DB7 - Removal of stock bushings, Installing poly bushings

Things to note:
This is part 3 of this particular write up. Please see, part 1 and 2 for further details and to get caught up to this point.

Please note before you start this project, to remove the upper and lower ball joints you will need a very large C-Clamp that can be rented from the auto parts or a press. There is also a specific socket adapter kit you must also rent in order to use that C-Clamp method. Honda's have interesting front control arms that won't allow you to push that ball joint out with out. In my case, I have a 4 point 66mm impact socket that worked just fine. If not, I would have needed to rent the secondary kit that comes with the extra adapters.

This kit from Advanced Auto looks like it comes with everything: Powerbuilt Tools Ball Joint...

The scope of this project was to replace:
Lower control arm bushings.
Lower shock mount bushings.
Tie rod ends.
Lower ball joints.
Upper ball joints.
Sway bar end links.
Upper, inner, A-arm bushings.

What are we doing th…

DB7 - Remove the Stabilizer Arms

Things to note:
Please note before you start this project, to remove the upper and lower ball joints you will need a very large C-Clamp that can be rented from the auto parts or a press. There is also a specific socket adapter kit you must also rent in order to use that C-Clamp method. Honda's have interesting front control arms that won't allow you to push that ball joint out with out. In my case, I have a 4 point 66mm impact socket that worked just fine. If not, I would have needed to rent the secondary kit that comes with the extra adapters.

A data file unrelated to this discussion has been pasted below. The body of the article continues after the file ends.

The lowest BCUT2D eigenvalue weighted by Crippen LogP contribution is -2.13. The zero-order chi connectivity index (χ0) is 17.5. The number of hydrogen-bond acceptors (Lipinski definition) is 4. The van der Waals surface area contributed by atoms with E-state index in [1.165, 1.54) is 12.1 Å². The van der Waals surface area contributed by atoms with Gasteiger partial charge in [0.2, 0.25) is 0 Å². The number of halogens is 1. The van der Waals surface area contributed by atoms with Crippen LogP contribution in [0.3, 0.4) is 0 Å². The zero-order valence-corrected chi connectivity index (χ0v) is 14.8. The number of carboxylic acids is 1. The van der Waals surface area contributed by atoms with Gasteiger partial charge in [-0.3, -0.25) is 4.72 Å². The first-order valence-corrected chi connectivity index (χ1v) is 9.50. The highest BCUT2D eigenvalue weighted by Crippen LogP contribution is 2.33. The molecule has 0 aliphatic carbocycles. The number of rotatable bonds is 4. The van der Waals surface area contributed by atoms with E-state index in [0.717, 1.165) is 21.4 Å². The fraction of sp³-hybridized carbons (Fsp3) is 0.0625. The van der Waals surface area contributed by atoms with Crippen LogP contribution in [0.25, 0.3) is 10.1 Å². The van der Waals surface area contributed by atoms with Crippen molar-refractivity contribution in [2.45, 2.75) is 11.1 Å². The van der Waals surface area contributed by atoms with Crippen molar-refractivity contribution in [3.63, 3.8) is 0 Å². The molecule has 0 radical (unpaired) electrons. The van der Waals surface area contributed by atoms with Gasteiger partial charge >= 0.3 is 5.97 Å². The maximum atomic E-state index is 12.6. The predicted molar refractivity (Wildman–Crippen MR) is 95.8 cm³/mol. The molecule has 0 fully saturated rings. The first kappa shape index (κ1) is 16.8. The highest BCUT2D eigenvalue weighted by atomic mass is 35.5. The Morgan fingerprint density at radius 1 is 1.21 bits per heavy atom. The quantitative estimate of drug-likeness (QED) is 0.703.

This kit from Advanced Auto looks like it comes with everything: Powerbuilt Tools Ball Joint...

The scope of this project was to replace:
Lower control arm bushings.
Lower shock mount bushings.
Tie rod ends.
Lower ball joints.
Upper ball joints.
Sway bar end links.
Upper, inner, A-arm bushings.

What are we doing: Alright, so we got the lower control arms off. Time to pull the stabilizers down.
Tools needed: 5mm Allen Wrench (sway bar end l…

DB7 - Remove Spindle, Brake Caliper, and Lower Control Arms

This project turned in to a lengthy one for a variety of reasons. However, it was quite enjoyable all the way through. My initial thought was to make this one giant post in regards to replacing the whole front end. That is not going to work as there is just too much so I decided to break it up in to smaller chunks. If I would have done this before I'd probably a few more posts out there. Anyways, let begin.
Things to note: Please note before you start this project, to remove the upper and lower ball joints you will need a very large C-Clamp that can be rented from the auto parts or a press. There is also a specific socket adapter kit you must also rent in order to use that C-Clamp method. Honda's have interesting front control arms that won't allow you to push that ball joint out with out. In my case, I have a 4 point 66mm impact socket that worked just fine. If not, I would have needed to rent the secondary kit that comes with the extra adapters.

This kit from Advanced Au…